Apple announced iOS 6 yesterday at the 2012 Worldwide Developer Conference. Amongst the small print of the announcement was that the upgrade will not be available for owners of the first-generation iPad (iPad 1, Original iPad, or whatever you might want to call it).
Released only two years ago in April 2010, it seems odd to be retiring support for it so soon, especially when you consider that the iPhone 3GS is going to be supported, albeit missing some features. Read the small print on Apple’s iOS website, and you’ll find a list of gotchas.
iPhone 3GS owners will not be getting:
- Flyover (3D) or turn-by-turn navigation in the new Apple-sourced Maps app.
- Shared photo streams
- VIP, VIP list or flagged smart mailboxes.
Mind you, there are others who will miss out too.
iPhone 4 users will not be getting:
- Flyover or turn-by-turn navigation
And iPad 2 users will be without:
So this leaves an interesting question. Why pass over iPad 1, when iPhone 3GS gets certain restrictions but the benefit of ‘staying current’? We can all appreciate that certain hardware limitations will mean some features have to be barred, but the rest of the OS surely can’t be that much of an overhead?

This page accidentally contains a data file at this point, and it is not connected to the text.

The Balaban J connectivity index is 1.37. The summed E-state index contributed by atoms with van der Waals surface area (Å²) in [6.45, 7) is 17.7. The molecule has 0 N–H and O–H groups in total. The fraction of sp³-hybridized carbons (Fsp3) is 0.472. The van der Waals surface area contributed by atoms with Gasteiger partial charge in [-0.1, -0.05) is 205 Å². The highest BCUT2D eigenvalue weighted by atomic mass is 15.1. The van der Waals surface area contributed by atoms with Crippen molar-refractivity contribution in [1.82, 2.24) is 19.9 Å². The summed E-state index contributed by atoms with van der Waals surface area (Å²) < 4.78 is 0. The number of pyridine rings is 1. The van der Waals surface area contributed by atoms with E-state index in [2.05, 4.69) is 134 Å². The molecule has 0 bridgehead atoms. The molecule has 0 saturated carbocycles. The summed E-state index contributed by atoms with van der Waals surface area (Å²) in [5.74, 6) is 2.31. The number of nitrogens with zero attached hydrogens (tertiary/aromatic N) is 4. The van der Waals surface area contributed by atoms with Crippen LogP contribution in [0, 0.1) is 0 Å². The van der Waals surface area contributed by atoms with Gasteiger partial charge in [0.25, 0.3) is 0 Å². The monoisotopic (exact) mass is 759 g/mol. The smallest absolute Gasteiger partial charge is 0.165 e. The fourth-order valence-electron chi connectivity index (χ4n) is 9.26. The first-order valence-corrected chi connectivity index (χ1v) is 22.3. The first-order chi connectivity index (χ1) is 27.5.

Over 10 million iPad’s had been sold by the time the iPad 2 was announced, as presumably some of those users will have upgraded since, but the refirb programme on iPad’s should have kept a good number of the first-generation hardware out of landfill and still putting in good service. So it seems odd for Apple to send the message that the post-PC era will be limited to hardware staying current for only 2 years.
Perhaps there are some sticking points at the moment, and with still 3-4 months left before iOS 6 gets an official release, there may well still be some hope of a reprieve if the technical geniuses at Apple can think of how to squeeze some extra performance out of the iPad 1, or just admit that it was a bit of a marketing gaffe that can easily be resolved.